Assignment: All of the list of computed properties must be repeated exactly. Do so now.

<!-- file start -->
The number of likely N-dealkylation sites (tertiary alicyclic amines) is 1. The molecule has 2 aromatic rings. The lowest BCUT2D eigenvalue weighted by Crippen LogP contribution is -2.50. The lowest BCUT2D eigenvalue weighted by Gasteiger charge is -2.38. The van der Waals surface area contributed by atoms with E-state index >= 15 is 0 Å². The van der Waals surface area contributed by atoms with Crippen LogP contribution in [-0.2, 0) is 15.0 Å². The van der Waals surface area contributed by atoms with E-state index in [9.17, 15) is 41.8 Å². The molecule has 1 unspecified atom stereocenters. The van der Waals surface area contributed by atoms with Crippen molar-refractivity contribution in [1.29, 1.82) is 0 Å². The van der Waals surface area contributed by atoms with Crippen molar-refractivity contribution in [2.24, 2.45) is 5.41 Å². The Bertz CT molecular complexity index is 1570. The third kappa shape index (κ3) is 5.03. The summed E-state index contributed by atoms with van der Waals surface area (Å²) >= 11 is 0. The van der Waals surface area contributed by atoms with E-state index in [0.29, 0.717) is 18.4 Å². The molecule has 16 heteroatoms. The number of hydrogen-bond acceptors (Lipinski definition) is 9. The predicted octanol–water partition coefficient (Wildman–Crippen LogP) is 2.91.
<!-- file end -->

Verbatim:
The number of likely N-dealkylation sites (tertiary alicyclic amines) is 1. The molecule has 2 aromatic rings. The lowest BCUT2D eigenvalue weighted by Crippen LogP contribution is -2.50. The lowest BCUT2D eigenvalue weighted by Gasteiger charge is -2.38. The van der Waals surface area contributed by atoms with E-state index >= 15 is 0 Å². The van der Waals surface area contributed by atoms with Crippen LogP contribution in [-0.2, 0) is 15.0 Å². The van der Waals surface area contributed by atoms with E-state index in [9.17, 15) is 41.8 Å². The molecule has 1 unspecified atom stereocenters. The van der Waals surface area contributed by atoms with Crippen molar-refractivity contribution in [1.29, 1.82) is 0 Å². The van der Waals surface area contributed by atoms with Crippen molar-refractivity contribution in [2.24, 2.45) is 5.41 Å². The Bertz CT molecular complexity index is 1570. The third kappa shape index (κ3) is 5.03. The summed E-state index contributed by atoms with van der Waals surface area (Å²) >= 11 is 0. The van der Waals surface area contributed by atoms with E-state index in [0.29, 0.717) is 18.4 Å². The molecule has 16 heteroatoms. The number of hydrogen-bond acceptors (Lipinski definition) is 9. The predicted octanol–water partition coefficient (Wildman–Crippen LogP) is 2.91.